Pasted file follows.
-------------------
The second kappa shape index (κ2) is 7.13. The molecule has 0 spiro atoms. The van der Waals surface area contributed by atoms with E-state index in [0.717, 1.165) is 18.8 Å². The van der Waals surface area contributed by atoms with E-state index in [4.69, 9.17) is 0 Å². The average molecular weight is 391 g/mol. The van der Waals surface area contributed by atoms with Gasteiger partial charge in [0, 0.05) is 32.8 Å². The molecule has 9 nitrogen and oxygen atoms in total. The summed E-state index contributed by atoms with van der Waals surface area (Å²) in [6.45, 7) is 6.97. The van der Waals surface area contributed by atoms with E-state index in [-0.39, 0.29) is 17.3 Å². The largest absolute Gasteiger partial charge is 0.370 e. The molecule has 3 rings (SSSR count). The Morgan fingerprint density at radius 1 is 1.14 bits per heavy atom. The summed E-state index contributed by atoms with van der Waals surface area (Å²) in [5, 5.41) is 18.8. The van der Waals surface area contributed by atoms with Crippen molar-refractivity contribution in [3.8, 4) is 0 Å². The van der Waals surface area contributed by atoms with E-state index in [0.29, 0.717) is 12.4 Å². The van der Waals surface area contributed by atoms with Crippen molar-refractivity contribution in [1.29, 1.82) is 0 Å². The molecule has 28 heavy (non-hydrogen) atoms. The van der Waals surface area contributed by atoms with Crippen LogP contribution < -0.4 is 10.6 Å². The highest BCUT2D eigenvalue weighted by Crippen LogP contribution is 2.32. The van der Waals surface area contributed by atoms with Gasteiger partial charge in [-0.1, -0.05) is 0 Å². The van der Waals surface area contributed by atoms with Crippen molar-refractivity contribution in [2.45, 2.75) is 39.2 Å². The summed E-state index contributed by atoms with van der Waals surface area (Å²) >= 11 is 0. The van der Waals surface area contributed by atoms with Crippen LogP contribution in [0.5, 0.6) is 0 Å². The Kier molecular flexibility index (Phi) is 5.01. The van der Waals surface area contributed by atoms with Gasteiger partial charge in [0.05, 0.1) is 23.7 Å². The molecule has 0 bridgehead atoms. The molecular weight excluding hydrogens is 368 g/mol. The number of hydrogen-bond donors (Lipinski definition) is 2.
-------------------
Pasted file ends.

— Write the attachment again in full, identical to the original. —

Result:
The second kappa shape index (κ2) is 7.13. The molecule has 0 spiro atoms. The van der Waals surface area contributed by atoms with E-state index in [0.717, 1.165) is 18.8 Å². The van der Waals surface area contributed by atoms with E-state index in [4.69, 9.17) is 0 Å². The average molecular weight is 391 g/mol. The van der Waals surface area contributed by atoms with Gasteiger partial charge in [0, 0.05) is 32.8 Å². The molecule has 9 nitrogen and oxygen atoms in total. The summed E-state index contributed by atoms with van der Waals surface area (Å²) in [6.45, 7) is 6.97. The van der Waals surface area contributed by atoms with E-state index in [-0.39, 0.29) is 17.3 Å². The largest absolute Gasteiger partial charge is 0.370 e. The molecule has 3 rings (SSSR count). The Morgan fingerprint density at radius 1 is 1.14 bits per heavy atom. The summed E-state index contributed by atoms with van der Waals surface area (Å²) in [5, 5.41) is 18.8. The van der Waals surface area contributed by atoms with Crippen molar-refractivity contribution in [3.8, 4) is 0 Å². The van der Waals surface area contributed by atoms with E-state index in [0.29, 0.717) is 12.4 Å². The van der Waals surface area contributed by atoms with Crippen molar-refractivity contribution in [1.29, 1.82) is 0 Å². The molecule has 28 heavy (non-hydrogen) atoms. The van der Waals surface area contributed by atoms with Crippen LogP contribution < -0.4 is 10.6 Å². The highest BCUT2D eigenvalue weighted by Crippen LogP contribution is 2.32. The van der Waals surface area contributed by atoms with Gasteiger partial charge in [-0.1, -0.05) is 0 Å². The van der Waals surface area contributed by atoms with Crippen molar-refractivity contribution in [2.45, 2.75) is 39.2 Å². The summed E-state index contributed by atoms with van der Waals surface area (Å²) >= 11 is 0. The van der Waals surface area contributed by atoms with Crippen LogP contribution in [0.5, 0.6) is 0 Å². The Kier molecular flexibility index (Phi) is 5.01. The van der Waals surface area contributed by atoms with Gasteiger partial charge in [0.05, 0.1) is 23.7 Å². The molecule has 0 bridgehead atoms. The molecular weight excluding hydrogens is 368 g/mol. The number of hydrogen-bond donors (Lipinski definition) is 2.